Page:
Patriot Act Threatens American Cloud Computing – Wall Street Cheat Sheet, January 2012.

TSA learns redaction lesson the hard way…

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…and we will all pay for it. Today it has been made public that the TSA’s detailed airport security procedures manual has been posted to the Internet. The TSA was putting out some services to bid, and posted what they believed to be a redacted version of the document. Well it turns out that the redaction technique they chose was ineffective.

Now that everyone can see TSA’s airport screening procedures in detail, they will have to resort to more pat-downs, wand scans, and body scans. Procedures for identifying CIA, air marshalls, and law enforcement personnel may need to change as well.

Some of the details revealed in the procedures include:

  • The size of wires that can pass through magnetometers without setting alarms
  • Procedures used for screening liquids
  • Items that do not require extra screening such as wheelchairs and casts
  • Procedures for verifying the identity of CIA, NSA, air marshalls, and other law enforcement personnel

See my earlier posting on redaction here.

Proper redaction of sensitive data in electronic documents is more than just covering up sensitive words and images. Instead, sensitive information is actually removed and replaced with solid black, so that the redacted text or images are not merely “underneath” it. I suspect that the NSA merely “covered” sensitive items without actually removing them from documents.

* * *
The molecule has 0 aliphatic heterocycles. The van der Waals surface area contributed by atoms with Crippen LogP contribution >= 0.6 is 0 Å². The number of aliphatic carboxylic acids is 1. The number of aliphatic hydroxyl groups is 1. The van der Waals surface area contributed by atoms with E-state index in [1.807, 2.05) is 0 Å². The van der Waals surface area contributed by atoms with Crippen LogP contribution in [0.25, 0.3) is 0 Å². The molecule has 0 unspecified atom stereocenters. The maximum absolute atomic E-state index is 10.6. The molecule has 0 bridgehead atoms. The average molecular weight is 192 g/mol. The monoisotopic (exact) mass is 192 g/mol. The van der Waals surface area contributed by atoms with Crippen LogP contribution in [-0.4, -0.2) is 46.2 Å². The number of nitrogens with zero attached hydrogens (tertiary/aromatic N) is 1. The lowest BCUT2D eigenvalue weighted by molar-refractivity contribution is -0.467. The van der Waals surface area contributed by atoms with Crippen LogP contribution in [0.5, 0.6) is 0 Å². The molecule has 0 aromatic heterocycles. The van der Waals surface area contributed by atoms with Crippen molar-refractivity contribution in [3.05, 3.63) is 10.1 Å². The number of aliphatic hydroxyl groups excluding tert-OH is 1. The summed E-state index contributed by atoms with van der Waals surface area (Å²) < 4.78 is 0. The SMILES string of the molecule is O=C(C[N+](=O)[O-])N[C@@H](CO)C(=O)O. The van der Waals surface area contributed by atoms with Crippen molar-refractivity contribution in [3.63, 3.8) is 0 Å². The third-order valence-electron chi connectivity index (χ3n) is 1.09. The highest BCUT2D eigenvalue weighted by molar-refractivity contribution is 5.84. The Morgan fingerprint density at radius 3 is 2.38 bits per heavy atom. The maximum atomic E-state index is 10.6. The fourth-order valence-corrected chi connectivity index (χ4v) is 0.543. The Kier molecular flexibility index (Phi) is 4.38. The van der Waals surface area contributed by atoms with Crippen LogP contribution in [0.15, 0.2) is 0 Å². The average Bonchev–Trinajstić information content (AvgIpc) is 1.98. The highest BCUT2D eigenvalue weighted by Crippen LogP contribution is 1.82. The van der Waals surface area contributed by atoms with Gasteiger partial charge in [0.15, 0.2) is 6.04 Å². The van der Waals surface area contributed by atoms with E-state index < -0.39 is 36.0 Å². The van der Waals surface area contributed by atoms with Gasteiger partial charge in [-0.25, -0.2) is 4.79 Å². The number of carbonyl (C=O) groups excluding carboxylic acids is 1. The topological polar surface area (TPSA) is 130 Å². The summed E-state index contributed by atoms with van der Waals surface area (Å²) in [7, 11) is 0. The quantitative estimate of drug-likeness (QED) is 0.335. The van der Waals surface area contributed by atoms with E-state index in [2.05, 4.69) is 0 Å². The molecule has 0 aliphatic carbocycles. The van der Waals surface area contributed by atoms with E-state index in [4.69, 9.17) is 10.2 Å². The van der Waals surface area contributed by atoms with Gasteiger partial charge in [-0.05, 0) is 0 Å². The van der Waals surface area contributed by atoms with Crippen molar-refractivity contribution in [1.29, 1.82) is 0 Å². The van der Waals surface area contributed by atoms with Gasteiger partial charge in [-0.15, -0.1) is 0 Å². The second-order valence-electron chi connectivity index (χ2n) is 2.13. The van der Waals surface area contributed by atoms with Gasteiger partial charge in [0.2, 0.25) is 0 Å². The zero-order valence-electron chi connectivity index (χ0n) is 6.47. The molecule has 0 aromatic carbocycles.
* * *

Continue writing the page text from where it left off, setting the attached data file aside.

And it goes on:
[picapp align=”right” wrap=”false” link=”term=tsa&iid=3702199″ src=”c/9/9/e/New_Airport_Security_d307.jpg?adImageId=8254188&imageId=3702199″ width=”234″ height=”236″ /]News stories here:

CNN

Yahoo News

Washington Post

New York Times

Rest in peace: officers Renninger, Griswold, Owens and Richards

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Update 12/12/2010: Donate to Lakewood Police Independent Guild to benefit the families of the four slain officers

Today, four Lakewood WA police officers were assassinated in cold blood while conducting police business in a local coffee house. This happened very close to where I live, less than a month after a Seattle police officer was gunned down.

In my work I collaborate with and support law enforcement. I appreciate what they do for us.

These four officers leave nine children behind. This aspect makes this especially tragic.

References:

Tacoma News Tribune

Seattle Times

Published authors: stop the illegal file sharing hemorrhaging